(RNS) Islamophobic or empowering? Those are among the reactions to a new Diesel jeans ad featuring a heavily tattooed, topless white woman wearing a redesigned, denim burqa.

Diesel jeans ad

Diesel jeans ad photo courtesy Twitter


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The slogan next to her: “I Am Not What I Appear To Be.”

Racist and condescending are among the criticisms that have been leveled at the ad, created by Nicola Formichetti, former stylist to Lady Gaga, who made waves last month with her song “Burqa.” But others, including a female Muslim marketing consultant who advised Diesel, said the idea was to make people question assumptions and stereotypes.

“This was to challenge that idea that when you see a woman in a burqa, or niqab or even hijab, that you assume certain things about her,” said Ameena Meer, an observant Muslim and founder and principal of Take-Out Media, the consulting firm that advised Diesel.

Not everyone sees it that way. Sana Saeed, senior editor at the Islamic legal news website Islawmix, tweeted that she has dreaded the day when capitalism would consume the veil.

And Shruti Parekh, a New York City videographer and member of the South Asian Women’s Creative Collective, wrote that the ad is “rife with Islamophobia and attacks on the Muslim world.”

While Muslim women in the West who wear burqas must suffer through negative connotations and open hostility, Parekh wrote, the white model in Diesel’s ad doesn’t.

“Brown, Muslim women in burqas are often looked at with distrust and fear or patronizing sympathy by Americans, while this white woman represents fashion,” Parekh wrote. “She is in fact bold, cutting edge, and rebellious.”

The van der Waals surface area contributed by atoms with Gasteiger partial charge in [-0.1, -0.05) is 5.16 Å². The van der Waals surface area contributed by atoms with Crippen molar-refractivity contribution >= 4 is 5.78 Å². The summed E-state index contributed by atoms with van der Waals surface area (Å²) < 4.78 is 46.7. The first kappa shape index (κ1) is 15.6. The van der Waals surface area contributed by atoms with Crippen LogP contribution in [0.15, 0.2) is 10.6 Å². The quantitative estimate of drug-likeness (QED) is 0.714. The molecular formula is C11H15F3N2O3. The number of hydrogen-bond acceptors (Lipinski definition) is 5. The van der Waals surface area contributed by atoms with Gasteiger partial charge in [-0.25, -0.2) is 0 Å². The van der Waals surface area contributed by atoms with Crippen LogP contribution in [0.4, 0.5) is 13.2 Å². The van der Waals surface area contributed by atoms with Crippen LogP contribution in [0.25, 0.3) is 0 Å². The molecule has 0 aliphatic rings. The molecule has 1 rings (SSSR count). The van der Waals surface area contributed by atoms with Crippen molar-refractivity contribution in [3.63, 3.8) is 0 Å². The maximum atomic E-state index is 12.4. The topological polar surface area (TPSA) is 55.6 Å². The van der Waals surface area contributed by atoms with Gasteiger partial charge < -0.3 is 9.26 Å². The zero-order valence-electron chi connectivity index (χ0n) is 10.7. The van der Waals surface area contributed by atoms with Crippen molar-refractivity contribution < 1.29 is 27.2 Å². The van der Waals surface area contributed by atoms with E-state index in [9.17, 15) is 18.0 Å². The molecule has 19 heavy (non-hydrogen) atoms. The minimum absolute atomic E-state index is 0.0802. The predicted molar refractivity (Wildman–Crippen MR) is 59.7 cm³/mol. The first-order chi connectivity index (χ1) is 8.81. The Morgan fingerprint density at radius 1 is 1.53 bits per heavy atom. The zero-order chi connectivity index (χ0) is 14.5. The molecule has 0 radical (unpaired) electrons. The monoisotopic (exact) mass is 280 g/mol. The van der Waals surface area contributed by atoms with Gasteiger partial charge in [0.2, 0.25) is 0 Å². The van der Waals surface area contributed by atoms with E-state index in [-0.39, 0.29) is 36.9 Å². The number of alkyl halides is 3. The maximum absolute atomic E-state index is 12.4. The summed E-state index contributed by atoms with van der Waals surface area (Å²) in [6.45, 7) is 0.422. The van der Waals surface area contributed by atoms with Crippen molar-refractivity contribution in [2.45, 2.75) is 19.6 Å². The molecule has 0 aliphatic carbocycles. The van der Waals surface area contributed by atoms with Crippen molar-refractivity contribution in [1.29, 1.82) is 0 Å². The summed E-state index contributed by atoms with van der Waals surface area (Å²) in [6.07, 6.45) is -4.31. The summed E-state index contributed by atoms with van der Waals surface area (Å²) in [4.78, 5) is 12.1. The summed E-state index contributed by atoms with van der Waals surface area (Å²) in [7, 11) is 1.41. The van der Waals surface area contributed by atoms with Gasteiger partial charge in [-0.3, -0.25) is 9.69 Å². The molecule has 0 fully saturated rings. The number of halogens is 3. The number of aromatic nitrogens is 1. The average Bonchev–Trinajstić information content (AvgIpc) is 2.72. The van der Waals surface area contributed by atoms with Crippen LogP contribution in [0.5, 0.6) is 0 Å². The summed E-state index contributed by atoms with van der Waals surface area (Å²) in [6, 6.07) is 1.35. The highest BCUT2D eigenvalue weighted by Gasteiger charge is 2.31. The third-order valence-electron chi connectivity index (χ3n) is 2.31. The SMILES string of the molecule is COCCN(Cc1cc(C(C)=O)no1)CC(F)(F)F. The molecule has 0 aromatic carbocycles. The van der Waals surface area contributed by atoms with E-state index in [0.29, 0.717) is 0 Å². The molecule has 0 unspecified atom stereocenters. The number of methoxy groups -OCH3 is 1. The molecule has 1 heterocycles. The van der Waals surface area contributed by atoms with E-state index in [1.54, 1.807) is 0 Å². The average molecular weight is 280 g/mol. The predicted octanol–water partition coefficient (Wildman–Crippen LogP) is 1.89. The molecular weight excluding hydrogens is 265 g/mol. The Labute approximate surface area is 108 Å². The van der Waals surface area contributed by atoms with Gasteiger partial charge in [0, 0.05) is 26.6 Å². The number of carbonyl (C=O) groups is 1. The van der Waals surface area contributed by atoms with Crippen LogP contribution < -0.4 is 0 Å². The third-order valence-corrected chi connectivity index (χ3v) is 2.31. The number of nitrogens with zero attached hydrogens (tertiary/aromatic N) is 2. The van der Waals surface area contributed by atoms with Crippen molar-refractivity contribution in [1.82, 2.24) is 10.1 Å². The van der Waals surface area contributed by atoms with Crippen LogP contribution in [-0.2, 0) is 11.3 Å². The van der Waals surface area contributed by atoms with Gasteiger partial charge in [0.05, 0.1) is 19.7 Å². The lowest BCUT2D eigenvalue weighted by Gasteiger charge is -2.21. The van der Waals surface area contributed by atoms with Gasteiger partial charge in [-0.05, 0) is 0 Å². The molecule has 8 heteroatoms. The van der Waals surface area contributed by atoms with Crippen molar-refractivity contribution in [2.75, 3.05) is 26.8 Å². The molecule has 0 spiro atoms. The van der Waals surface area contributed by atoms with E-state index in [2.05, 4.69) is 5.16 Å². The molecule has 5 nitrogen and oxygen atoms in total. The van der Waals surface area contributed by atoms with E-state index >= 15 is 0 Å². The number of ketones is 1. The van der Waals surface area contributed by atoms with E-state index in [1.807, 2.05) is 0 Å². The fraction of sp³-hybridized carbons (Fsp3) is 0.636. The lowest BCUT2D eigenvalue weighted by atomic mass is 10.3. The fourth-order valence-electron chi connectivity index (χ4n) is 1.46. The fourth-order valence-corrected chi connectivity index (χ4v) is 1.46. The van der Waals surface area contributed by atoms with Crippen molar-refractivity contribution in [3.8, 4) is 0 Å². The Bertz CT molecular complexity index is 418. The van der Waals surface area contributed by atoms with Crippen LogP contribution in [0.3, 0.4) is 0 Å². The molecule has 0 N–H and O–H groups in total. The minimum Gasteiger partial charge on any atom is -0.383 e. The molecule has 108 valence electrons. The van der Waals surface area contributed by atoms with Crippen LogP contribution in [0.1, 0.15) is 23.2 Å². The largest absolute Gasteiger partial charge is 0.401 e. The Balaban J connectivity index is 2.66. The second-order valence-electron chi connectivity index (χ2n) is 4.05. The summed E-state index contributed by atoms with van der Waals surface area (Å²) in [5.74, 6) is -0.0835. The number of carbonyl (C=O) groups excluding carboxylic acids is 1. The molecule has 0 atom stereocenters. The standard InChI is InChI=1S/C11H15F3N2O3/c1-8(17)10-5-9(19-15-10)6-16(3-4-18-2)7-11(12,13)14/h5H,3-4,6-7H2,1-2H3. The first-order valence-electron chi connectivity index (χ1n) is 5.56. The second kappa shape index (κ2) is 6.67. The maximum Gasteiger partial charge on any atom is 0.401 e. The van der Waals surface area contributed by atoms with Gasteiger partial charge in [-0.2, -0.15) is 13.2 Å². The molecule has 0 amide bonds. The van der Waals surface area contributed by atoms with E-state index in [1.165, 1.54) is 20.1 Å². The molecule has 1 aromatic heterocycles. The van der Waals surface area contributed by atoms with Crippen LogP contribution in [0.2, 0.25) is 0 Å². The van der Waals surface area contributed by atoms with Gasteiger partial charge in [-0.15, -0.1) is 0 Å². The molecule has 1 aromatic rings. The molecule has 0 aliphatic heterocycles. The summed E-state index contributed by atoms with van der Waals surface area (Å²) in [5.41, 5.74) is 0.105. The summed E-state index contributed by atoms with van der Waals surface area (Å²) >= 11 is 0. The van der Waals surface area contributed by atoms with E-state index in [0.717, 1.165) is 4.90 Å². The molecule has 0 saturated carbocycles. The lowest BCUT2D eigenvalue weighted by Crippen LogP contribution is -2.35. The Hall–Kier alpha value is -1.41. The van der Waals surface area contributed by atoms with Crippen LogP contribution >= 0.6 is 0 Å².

Angel Millar, a writer specializing in religion and symbolism, said Western fashion has long been influenced by Islamic culture, and the Diesel ad is just the latest example.

While the controversy generated by the Diesel ad surprised her, ad consultant Meer said it was a good thing.

“As a Muslim, I felt like it was really important we’re having these questions,” she said. “We’re talking about what it means.”

4 Comments

  1. “Not everyone sees it that way. Sana Saeed, senior editor at the Islamic legal news website Islawmix, tweeted that she has dreaded the day when capitalism would consume the veil.”

    Puh-lease…capitalism took hold of the veil the minute the “acceptable” form of the veil was whatever is exported from places like Saudi and took over the traditional (and colorful) expressions. This is nothing new in the world of Muslim women and dress.

    I personally find the ad empowering because Muslim women are so much more than dress and because there are so many different interpretations within the context of Muslim women about what veiling means…and what dress means.

    It is not up to others to dictate to women what is “acceptable”. It is up to the individual.

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